Be sure to wear a long-sleeved shirt or jacket and long pants, along with a pair of safety glasses and earplugs. These will help protect you from flying wood chips as the stump grinder spits them out. You may also want to add a mask to keep sawdust out of your mouth and nose, especially if you have a weak respiratory system.

To prepare the stump, you need to first take away any rocks or unattached pieces of wood that could be thrown by the grinder. Rocks are especially important to remove, since a large enough rock could damage the blade and cost you a pretty penny. If you want to be thorough, you can dig up the dirt surrounding the stump and topmost roots, which will help you find and remove rocks.

If the stump is tall, consider cutting off the topmost wood with a saw. While this is not necessary from a safety standpoint, it will make the grinding process much faster.

Grinding The Stump Down

First, make sure any pets, children, or people without protective clothing are clear of the area to minimize the risk of an accident. Position your grinder above the stump before turning it on, and move to the control panel at the back. You should be able to adjust its position and operate it from behind. Do no approach the blade while it is running at any time.

If something goes wrong and the grinder stops, strains, or makes sounds like it’s struggling, immediately turn it off. Stay clear of the grinding blade until it has completely stopped moving, then investigate the problem. If something appears to be stuck in the machine, never reach in to remove it. Instead contact the owner of the grinder to have a look at it.

As long as nothing is going wrong, you’ll want to periodically turn off the grinder and take a look at its progress. Be sure to inspect for rocks every time you move it to a new part of the stump or roots.

Once the grinding is complete and you’ve worn the stump down to around 4-6 inches below the grass, you can turn off your grinder for good. Be sure to wait until the blade has stopped spinning entirely before moving the machine. Now all you have to do is fill in the hole and wait for new grass to spring up. In time, you won’t be able to tell there was ever a tree in the first place. If you don’t feel comfortable grinding the stump yourself, contact a company, like Tree Landers, to get rid of the tree stump for you. 

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Sometimes They Come Back: Dealing With Regenerating Tree Stumps

Tree stumps often generate new growth. This depends largely on the type of tree and whether the stump is still viable or not. If you don’t appreciate new growth creeping in after you just took the time out to have a tree removed, there are only two options available to you. Either remove the stump or kill it.

What Did the Tree Stump Ever Do To You?

In truth, when there’s growth above, there’s also the possibility of growth below. Tree roots and other plants have some savvy survival mechanisms. In some cases, the growth can sprout right out of the roots. Your tree stump can effectively turn into some new trees whether you like it or not.

The roots themselves can continue to grow as they support these new sprouts. And tree roots are vicious. Were you going to plant a garden in the space that was once under the shadow of the recently deceased? Those living roots can suck away all the nutrients from the things you actually want to grow.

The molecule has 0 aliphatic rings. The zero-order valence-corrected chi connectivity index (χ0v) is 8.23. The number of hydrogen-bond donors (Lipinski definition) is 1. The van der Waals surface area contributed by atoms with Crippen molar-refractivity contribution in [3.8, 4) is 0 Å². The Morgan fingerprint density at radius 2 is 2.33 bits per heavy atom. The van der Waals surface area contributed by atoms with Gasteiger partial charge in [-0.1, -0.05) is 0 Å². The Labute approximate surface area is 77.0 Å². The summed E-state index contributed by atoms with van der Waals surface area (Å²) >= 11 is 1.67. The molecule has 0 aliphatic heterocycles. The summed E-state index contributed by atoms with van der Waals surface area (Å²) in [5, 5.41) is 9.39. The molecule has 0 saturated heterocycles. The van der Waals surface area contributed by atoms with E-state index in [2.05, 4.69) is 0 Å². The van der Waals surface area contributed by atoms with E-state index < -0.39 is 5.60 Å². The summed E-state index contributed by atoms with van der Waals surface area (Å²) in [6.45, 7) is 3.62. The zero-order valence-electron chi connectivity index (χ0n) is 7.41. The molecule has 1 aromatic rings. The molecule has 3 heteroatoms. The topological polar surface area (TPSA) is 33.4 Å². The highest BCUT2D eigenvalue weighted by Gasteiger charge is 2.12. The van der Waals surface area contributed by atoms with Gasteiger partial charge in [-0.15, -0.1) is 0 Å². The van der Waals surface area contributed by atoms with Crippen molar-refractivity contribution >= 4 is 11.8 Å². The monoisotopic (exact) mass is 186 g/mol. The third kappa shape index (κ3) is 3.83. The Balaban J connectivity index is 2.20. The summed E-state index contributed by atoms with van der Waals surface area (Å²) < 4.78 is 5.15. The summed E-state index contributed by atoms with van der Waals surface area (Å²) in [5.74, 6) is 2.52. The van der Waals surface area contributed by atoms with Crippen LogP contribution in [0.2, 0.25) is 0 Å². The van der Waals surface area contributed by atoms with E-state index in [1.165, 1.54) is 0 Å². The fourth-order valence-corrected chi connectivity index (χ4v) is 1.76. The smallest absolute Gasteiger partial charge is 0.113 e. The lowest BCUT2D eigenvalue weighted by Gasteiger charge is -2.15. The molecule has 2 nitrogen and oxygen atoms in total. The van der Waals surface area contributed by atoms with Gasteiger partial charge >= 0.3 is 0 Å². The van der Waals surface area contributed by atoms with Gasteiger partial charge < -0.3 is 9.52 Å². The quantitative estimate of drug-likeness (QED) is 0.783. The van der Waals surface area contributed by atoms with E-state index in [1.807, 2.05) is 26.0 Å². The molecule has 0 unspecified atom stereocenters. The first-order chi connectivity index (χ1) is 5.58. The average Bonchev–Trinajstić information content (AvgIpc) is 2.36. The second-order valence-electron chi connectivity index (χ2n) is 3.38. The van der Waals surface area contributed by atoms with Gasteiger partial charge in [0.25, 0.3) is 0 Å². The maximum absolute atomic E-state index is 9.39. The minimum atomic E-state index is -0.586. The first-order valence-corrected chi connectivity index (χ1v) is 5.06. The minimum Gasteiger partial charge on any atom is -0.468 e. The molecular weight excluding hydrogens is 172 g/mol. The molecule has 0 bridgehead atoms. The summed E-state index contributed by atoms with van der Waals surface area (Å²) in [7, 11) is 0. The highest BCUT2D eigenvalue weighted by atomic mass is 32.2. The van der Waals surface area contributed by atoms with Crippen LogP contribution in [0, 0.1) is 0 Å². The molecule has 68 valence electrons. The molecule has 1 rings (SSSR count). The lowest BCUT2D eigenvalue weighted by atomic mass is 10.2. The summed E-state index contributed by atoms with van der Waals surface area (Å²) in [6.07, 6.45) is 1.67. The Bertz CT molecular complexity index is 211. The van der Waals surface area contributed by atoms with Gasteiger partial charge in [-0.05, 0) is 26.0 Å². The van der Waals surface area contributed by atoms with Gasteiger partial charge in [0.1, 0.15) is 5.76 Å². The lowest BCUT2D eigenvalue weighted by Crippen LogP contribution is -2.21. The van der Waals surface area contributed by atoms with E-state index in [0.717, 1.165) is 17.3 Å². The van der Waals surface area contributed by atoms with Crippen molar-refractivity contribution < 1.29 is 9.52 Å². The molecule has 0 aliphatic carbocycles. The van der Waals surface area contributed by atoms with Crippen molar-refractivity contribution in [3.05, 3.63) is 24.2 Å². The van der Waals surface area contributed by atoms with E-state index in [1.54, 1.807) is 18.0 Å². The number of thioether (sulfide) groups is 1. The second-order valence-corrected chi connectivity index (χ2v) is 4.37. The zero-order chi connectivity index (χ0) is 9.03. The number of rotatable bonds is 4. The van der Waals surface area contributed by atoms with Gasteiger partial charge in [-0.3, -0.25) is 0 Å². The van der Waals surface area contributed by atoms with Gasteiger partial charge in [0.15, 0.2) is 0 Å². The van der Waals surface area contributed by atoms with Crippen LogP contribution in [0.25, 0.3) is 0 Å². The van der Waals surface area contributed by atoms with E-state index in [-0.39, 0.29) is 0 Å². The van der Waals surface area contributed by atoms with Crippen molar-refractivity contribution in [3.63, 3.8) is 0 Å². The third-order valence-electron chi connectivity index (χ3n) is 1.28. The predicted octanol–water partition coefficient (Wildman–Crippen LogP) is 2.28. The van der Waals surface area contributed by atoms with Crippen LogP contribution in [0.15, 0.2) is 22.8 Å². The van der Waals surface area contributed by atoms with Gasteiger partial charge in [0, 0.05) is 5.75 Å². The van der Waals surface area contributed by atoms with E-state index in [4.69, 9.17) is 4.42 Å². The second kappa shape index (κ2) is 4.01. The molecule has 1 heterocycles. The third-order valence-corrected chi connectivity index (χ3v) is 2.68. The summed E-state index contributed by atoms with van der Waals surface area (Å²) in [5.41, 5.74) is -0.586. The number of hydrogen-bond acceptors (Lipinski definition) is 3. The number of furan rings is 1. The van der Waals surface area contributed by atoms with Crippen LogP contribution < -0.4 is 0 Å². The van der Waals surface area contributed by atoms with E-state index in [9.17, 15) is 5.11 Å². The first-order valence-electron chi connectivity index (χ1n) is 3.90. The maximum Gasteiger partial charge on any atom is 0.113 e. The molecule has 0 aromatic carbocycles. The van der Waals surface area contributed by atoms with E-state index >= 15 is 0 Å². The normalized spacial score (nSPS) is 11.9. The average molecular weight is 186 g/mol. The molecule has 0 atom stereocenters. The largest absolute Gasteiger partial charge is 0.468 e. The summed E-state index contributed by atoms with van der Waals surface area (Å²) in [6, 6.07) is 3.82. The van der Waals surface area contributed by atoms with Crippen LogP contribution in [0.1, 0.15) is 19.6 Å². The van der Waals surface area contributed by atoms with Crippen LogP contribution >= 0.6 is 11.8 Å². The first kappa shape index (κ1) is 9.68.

Killing the Tree Stump

“Kill” sounds harsh, but that’s precisely what you’ll have to do. If you don’t want to get rid of the tree stump for whatever reason, and you don’t want the growth regeneration occurring, then you’ll have to stop the stump from “living.”

There are a few methods at your disposal for committing the deed.

Chemicals – There’s a wide assortment of herbicides and other branded chemicals out there. You can find many that exist specifically for the killing of tree stumps and roots. They work in a variety of ways, so no matter what, you should always follow the instructions that come with them, to the letter.

Using chemicals usually, but not always, involves drilling holes into the stump and pouring in the chemical. No, the stump isn’t going to die immediately. The process can take weeks or months, sometimes longer depending on the chemical and methods of administering it. It will control growth in the meantime though.

Minerals – Combinations of Epsom salt and water, or rock salt and water, can kill a tree stump. This method also involves drilling holes into the stump and then putting in the minerals. This method falls under the category of “home remedy,” along with a few others. That’s because it doesn’t require liquid chemicals to do the job.

Accelerated decay – Actually, you may have noticed that all of these methods are just forms of accelerated decay. While chemicals do help stop growth while the decay occurs, they are all just different methods of helping the stump to rot. There are more ways to help a stump decay besides. However, all of these methods of slow arboricide are only leading up to the same thing…

Removing the Tree Stump

If you flat out don’t want to deal with a zombie tree stump, your best bet is removal. Did you think herbicides and rock salt were going to make the physical stump go away? Whether you kill the stump or not, the result will still be that you have to remove it.

Physical removal is both the best and quickest option available to you. Decaying the stump helps make removal easier, but hiring a professional stump removal service eliminates the need for that anyway.